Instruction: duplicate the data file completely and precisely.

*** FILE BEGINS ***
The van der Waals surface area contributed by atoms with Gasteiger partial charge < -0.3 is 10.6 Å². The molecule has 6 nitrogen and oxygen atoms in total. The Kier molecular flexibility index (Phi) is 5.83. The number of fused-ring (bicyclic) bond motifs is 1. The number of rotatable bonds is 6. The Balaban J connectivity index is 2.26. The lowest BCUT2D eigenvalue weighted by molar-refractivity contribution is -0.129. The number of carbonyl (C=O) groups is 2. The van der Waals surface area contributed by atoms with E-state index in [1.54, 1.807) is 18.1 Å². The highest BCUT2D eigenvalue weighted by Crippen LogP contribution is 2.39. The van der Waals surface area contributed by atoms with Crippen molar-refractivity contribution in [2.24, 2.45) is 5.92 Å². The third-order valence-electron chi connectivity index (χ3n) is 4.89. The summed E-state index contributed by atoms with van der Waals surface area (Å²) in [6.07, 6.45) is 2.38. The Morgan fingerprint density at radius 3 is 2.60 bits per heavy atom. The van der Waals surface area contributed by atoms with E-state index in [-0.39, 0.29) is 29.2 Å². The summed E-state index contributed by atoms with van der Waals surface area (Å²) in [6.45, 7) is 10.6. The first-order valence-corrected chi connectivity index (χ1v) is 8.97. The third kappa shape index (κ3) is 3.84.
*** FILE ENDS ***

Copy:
The van der Waals surface area contributed by atoms with Gasteiger partial charge < -0.3 is 10.6 Å². The molecule has 6 nitrogen and oxygen atoms in total. The Kier molecular flexibility index (Phi) is 5.83. The number of fused-ring (bicyclic) bond motifs is 1. The number of rotatable bonds is 6. The Balaban J connectivity index is 2.26. The lowest BCUT2D eigenvalue weighted by molar-refractivity contribution is -0.129. The number of carbonyl (C=O) groups is 2. The van der Waals surface area contributed by atoms with E-state index in [1.54, 1.807) is 18.1 Å². The highest BCUT2D eigenvalue weighted by Crippen LogP contribution is 2.39. The van der Waals surface area contributed by atoms with Crippen molar-refractivity contribution in [2.24, 2.45) is 5.92 Å². The third-order valence-electron chi connectivity index (χ3n) is 4.89. The summed E-state index contributed by atoms with van der Waals surface area (Å²) in [6.07, 6.45) is 2.38. The Morgan fingerprint density at radius 3 is 2.60 bits per heavy atom. The van der Waals surface area contributed by atoms with E-state index in [-0.39, 0.29) is 29.2 Å². The summed E-state index contributed by atoms with van der Waals surface area (Å²) in [6.45, 7) is 10.6. The first-order valence-corrected chi connectivity index (χ1v) is 8.97. The third kappa shape index (κ3) is 3.84.